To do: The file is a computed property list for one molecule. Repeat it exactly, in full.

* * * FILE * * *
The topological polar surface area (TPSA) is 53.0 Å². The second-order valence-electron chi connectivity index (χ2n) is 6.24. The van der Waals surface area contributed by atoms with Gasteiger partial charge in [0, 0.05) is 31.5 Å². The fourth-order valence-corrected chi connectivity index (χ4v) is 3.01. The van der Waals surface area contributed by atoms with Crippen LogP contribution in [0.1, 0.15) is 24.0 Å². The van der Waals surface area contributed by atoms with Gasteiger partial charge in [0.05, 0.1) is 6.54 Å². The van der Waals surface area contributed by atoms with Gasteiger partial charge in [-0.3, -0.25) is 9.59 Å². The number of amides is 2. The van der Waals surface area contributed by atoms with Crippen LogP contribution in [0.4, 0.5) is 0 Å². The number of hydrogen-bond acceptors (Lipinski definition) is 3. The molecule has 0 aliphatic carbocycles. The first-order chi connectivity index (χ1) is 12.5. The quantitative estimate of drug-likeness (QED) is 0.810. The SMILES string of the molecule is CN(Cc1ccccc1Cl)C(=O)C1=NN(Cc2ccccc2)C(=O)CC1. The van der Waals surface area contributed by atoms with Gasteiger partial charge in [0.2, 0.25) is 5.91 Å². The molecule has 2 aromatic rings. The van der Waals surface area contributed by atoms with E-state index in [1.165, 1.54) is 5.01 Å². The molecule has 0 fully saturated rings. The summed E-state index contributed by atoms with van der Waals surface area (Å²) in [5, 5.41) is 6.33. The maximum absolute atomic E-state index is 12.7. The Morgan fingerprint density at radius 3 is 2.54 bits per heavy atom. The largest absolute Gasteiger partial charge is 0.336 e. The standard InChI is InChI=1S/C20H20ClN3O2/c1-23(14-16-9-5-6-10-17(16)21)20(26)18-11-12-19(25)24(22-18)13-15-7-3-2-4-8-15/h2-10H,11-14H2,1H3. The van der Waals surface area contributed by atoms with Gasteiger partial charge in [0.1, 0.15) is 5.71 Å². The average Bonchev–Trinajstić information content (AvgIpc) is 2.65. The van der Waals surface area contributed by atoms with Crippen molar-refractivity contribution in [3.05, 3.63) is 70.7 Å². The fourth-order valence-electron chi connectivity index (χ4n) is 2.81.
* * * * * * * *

The topological polar surface area (TPSA) is 53.0 Å². The second-order valence-electron chi connectivity index (χ2n) is 6.24. The van der Waals surface area contributed by atoms with Gasteiger partial charge in [0, 0.05) is 31.5 Å². The fourth-order valence-corrected chi connectivity index (χ4v) is 3.01. The van der Waals surface area contributed by atoms with Crippen LogP contribution in [0.1, 0.15) is 24.0 Å². The van der Waals surface area contributed by atoms with Gasteiger partial charge in [0.05, 0.1) is 6.54 Å². The van der Waals surface area contributed by atoms with Gasteiger partial charge in [-0.3, -0.25) is 9.59 Å². The number of amides is 2. The van der Waals surface area contributed by atoms with Crippen LogP contribution in [0.4, 0.5) is 0 Å². The number of hydrogen-bond acceptors (Lipinski definition) is 3. The molecule has 0 aliphatic carbocycles. The first-order chi connectivity index (χ1) is 12.5. The quantitative estimate of drug-likeness (QED) is 0.810. The SMILES string of the molecule is CN(Cc1ccccc1Cl)C(=O)C1=NN(Cc2ccccc2)C(=O)CC1. The van der Waals surface area contributed by atoms with Gasteiger partial charge in [0.2, 0.25) is 5.91 Å². The molecule has 2 aromatic rings. The van der Waals surface area contributed by atoms with E-state index in [1.165, 1.54) is 5.01 Å². The molecule has 0 fully saturated rings. The summed E-state index contributed by atoms with van der Waals surface area (Å²) in [5, 5.41) is 6.33. The maximum absolute atomic E-state index is 12.7. The Morgan fingerprint density at radius 3 is 2.54 bits per heavy atom. The largest absolute Gasteiger partial charge is 0.336 e. The standard InChI is InChI=1S/C20H20ClN3O2/c1-23(14-16-9-5-6-10-17(16)21)20(26)18-11-12-19(25)24(22-18)13-15-7-3-2-4-8-15/h2-10H,11-14H2,1H3. The van der Waals surface area contributed by atoms with Gasteiger partial charge in [0.1, 0.15) is 5.71 Å². The average Bonchev–Trinajstić information content (AvgIpc) is 2.65. The van der Waals surface area contributed by atoms with Crippen molar-refractivity contribution in [3.05, 3.63) is 70.7 Å². The fourth-order valence-electron chi connectivity index (χ4n) is 2.81.